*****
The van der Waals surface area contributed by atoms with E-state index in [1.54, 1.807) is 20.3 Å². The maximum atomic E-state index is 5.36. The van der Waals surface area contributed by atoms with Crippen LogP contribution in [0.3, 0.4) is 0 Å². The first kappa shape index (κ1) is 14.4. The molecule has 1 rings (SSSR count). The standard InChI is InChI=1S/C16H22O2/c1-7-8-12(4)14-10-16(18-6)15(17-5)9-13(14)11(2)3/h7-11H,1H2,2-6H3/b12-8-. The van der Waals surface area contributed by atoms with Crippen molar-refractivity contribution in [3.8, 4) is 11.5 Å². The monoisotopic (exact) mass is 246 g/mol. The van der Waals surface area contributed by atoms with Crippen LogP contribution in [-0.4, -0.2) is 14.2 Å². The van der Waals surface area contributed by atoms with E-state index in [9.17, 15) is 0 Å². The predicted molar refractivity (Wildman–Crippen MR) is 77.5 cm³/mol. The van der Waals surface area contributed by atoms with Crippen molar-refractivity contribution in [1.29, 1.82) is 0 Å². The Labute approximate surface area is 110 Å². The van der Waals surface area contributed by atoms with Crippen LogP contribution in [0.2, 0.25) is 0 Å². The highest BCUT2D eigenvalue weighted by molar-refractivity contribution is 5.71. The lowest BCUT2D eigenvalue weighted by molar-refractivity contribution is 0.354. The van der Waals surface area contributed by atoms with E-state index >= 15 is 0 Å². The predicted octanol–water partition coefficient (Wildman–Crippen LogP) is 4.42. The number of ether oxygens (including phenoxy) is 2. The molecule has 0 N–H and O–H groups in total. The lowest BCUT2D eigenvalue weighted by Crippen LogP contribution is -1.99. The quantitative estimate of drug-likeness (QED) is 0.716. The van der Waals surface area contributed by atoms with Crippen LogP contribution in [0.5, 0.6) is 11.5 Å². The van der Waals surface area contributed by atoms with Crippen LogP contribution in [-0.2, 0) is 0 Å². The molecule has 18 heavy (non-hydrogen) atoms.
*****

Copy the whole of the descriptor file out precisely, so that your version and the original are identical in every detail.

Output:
The van der Waals surface area contributed by atoms with E-state index in [1.54, 1.807) is 20.3 Å². The maximum atomic E-state index is 5.36. The van der Waals surface area contributed by atoms with Crippen LogP contribution in [0.3, 0.4) is 0 Å². The first kappa shape index (κ1) is 14.4. The molecule has 1 rings (SSSR count). The standard InChI is InChI=1S/C16H22O2/c1-7-8-12(4)14-10-16(18-6)15(17-5)9-13(14)11(2)3/h7-11H,1H2,2-6H3/b12-8-. The van der Waals surface area contributed by atoms with Crippen molar-refractivity contribution in [3.8, 4) is 11.5 Å². The monoisotopic (exact) mass is 246 g/mol. The van der Waals surface area contributed by atoms with Crippen LogP contribution in [-0.4, -0.2) is 14.2 Å². The van der Waals surface area contributed by atoms with E-state index in [9.17, 15) is 0 Å². The predicted molar refractivity (Wildman–Crippen MR) is 77.5 cm³/mol. The van der Waals surface area contributed by atoms with Crippen molar-refractivity contribution in [1.29, 1.82) is 0 Å². The Labute approximate surface area is 110 Å². The van der Waals surface area contributed by atoms with Crippen LogP contribution in [0.2, 0.25) is 0 Å². The highest BCUT2D eigenvalue weighted by molar-refractivity contribution is 5.71. The lowest BCUT2D eigenvalue weighted by molar-refractivity contribution is 0.354. The van der Waals surface area contributed by atoms with E-state index >= 15 is 0 Å². The predicted octanol–water partition coefficient (Wildman–Crippen LogP) is 4.42. The number of ether oxygens (including phenoxy) is 2. The molecule has 0 N–H and O–H groups in total. The lowest BCUT2D eigenvalue weighted by Crippen LogP contribution is -1.99. The quantitative estimate of drug-likeness (QED) is 0.716. The van der Waals surface area contributed by atoms with Crippen LogP contribution in [0.5, 0.6) is 11.5 Å². The van der Waals surface area contributed by atoms with Crippen LogP contribution in [-0.2, 0) is 0 Å². The molecule has 18 heavy (non-hydrogen) atoms.